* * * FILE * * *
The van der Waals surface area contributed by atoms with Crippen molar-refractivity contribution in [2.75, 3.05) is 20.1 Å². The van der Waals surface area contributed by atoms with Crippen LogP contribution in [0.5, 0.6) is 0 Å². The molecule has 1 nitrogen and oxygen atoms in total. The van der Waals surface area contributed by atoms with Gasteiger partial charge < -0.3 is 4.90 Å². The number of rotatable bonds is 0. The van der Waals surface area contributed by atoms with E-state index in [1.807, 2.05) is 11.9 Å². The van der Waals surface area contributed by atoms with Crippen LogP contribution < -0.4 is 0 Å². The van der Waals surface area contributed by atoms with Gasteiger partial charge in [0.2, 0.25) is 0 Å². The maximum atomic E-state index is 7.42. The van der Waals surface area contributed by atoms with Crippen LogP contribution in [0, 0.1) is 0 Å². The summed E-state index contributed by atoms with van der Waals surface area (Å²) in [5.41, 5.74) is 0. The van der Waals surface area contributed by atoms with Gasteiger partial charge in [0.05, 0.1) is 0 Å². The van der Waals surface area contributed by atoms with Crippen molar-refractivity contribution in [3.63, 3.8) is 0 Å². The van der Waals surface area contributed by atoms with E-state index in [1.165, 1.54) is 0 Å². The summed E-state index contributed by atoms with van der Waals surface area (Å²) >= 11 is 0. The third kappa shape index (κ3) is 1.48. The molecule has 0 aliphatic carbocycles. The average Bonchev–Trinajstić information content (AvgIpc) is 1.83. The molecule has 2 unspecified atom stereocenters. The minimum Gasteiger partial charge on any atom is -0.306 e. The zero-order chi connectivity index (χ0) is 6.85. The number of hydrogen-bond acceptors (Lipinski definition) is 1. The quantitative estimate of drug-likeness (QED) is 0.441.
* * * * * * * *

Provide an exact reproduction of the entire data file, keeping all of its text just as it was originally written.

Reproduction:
The van der Waals surface area contributed by atoms with Crippen molar-refractivity contribution in [2.75, 3.05) is 20.1 Å². The van der Waals surface area contributed by atoms with Crippen LogP contribution in [0.5, 0.6) is 0 Å². The molecule has 1 nitrogen and oxygen atoms in total. The van der Waals surface area contributed by atoms with Gasteiger partial charge < -0.3 is 4.90 Å². The number of rotatable bonds is 0. The van der Waals surface area contributed by atoms with E-state index in [1.807, 2.05) is 11.9 Å². The van der Waals surface area contributed by atoms with Crippen LogP contribution < -0.4 is 0 Å². The van der Waals surface area contributed by atoms with Gasteiger partial charge in [0.2, 0.25) is 0 Å². The maximum atomic E-state index is 7.42. The van der Waals surface area contributed by atoms with Crippen LogP contribution in [0, 0.1) is 0 Å². The summed E-state index contributed by atoms with van der Waals surface area (Å²) in [5.41, 5.74) is 0. The van der Waals surface area contributed by atoms with Gasteiger partial charge in [0.05, 0.1) is 0 Å². The van der Waals surface area contributed by atoms with Crippen molar-refractivity contribution in [3.63, 3.8) is 0 Å². The van der Waals surface area contributed by atoms with E-state index in [1.165, 1.54) is 0 Å². The summed E-state index contributed by atoms with van der Waals surface area (Å²) >= 11 is 0. The third kappa shape index (κ3) is 1.48. The molecule has 0 aliphatic carbocycles. The average Bonchev–Trinajstić information content (AvgIpc) is 1.83. The molecule has 2 unspecified atom stereocenters. The minimum Gasteiger partial charge on any atom is -0.306 e. The zero-order chi connectivity index (χ0) is 6.85. The number of hydrogen-bond acceptors (Lipinski definition) is 1. The quantitative estimate of drug-likeness (QED) is 0.441.